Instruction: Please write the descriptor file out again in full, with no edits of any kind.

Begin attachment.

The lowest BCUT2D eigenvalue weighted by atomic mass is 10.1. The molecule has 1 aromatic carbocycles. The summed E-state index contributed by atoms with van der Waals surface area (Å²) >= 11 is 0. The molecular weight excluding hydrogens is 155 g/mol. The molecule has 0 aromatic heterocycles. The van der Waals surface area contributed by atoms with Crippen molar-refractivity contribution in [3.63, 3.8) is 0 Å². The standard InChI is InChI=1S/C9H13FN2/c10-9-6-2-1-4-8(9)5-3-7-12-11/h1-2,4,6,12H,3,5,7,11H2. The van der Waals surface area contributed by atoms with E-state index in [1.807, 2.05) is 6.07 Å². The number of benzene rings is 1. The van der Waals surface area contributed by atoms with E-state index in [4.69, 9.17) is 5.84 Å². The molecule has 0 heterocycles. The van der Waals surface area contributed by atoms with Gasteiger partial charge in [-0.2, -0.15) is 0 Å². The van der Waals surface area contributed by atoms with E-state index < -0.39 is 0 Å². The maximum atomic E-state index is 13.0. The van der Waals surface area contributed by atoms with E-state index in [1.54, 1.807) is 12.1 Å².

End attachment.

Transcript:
The lowest BCUT2D eigenvalue weighted by atomic mass is 10.1. The molecule has 1 aromatic carbocycles. The summed E-state index contributed by atoms with van der Waals surface area (Å²) >= 11 is 0. The molecular weight excluding hydrogens is 155 g/mol. The molecule has 0 aromatic heterocycles. The van der Waals surface area contributed by atoms with Crippen molar-refractivity contribution in [3.63, 3.8) is 0 Å². The standard InChI is InChI=1S/C9H13FN2/c10-9-6-2-1-4-8(9)5-3-7-12-11/h1-2,4,6,12H,3,5,7,11H2. The van der Waals surface area contributed by atoms with E-state index in [1.807, 2.05) is 6.07 Å². The number of benzene rings is 1. The van der Waals surface area contributed by atoms with E-state index in [4.69, 9.17) is 5.84 Å². The molecule has 0 heterocycles. The van der Waals surface area contributed by atoms with Gasteiger partial charge in [-0.2, -0.15) is 0 Å². The van der Waals surface area contributed by atoms with E-state index < -0.39 is 0 Å². The maximum atomic E-state index is 13.0. The van der Waals surface area contributed by atoms with E-state index in [1.54, 1.807) is 12.1 Å².